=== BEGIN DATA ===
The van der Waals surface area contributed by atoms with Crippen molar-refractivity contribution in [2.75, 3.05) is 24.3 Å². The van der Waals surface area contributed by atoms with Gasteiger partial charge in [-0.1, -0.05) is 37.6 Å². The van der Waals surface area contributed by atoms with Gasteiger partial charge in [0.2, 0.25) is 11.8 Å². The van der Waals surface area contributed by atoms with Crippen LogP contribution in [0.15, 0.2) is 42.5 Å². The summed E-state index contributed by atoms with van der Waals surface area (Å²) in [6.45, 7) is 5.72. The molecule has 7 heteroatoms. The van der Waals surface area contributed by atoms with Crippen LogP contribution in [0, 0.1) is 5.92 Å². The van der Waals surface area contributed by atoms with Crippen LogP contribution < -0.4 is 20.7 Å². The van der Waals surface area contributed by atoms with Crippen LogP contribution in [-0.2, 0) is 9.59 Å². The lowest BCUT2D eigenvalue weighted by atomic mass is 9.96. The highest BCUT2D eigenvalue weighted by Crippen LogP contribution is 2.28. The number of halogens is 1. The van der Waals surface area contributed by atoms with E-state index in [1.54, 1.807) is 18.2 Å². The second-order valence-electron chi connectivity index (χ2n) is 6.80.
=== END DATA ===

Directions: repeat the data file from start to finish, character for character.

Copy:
The van der Waals surface area contributed by atoms with Crippen molar-refractivity contribution in [2.75, 3.05) is 24.3 Å². The van der Waals surface area contributed by atoms with Gasteiger partial charge in [-0.1, -0.05) is 37.6 Å². The van der Waals surface area contributed by atoms with Gasteiger partial charge in [0.2, 0.25) is 11.8 Å². The van der Waals surface area contributed by atoms with Crippen LogP contribution in [0.15, 0.2) is 42.5 Å². The summed E-state index contributed by atoms with van der Waals surface area (Å²) in [6.45, 7) is 5.72. The molecule has 7 heteroatoms. The van der Waals surface area contributed by atoms with Crippen LogP contribution in [0, 0.1) is 5.92 Å². The van der Waals surface area contributed by atoms with Crippen LogP contribution < -0.4 is 20.7 Å². The van der Waals surface area contributed by atoms with Crippen LogP contribution in [-0.2, 0) is 9.59 Å². The lowest BCUT2D eigenvalue weighted by atomic mass is 9.96. The highest BCUT2D eigenvalue weighted by Crippen LogP contribution is 2.28. The number of halogens is 1. The van der Waals surface area contributed by atoms with E-state index in [1.54, 1.807) is 18.2 Å². The second-order valence-electron chi connectivity index (χ2n) is 6.80.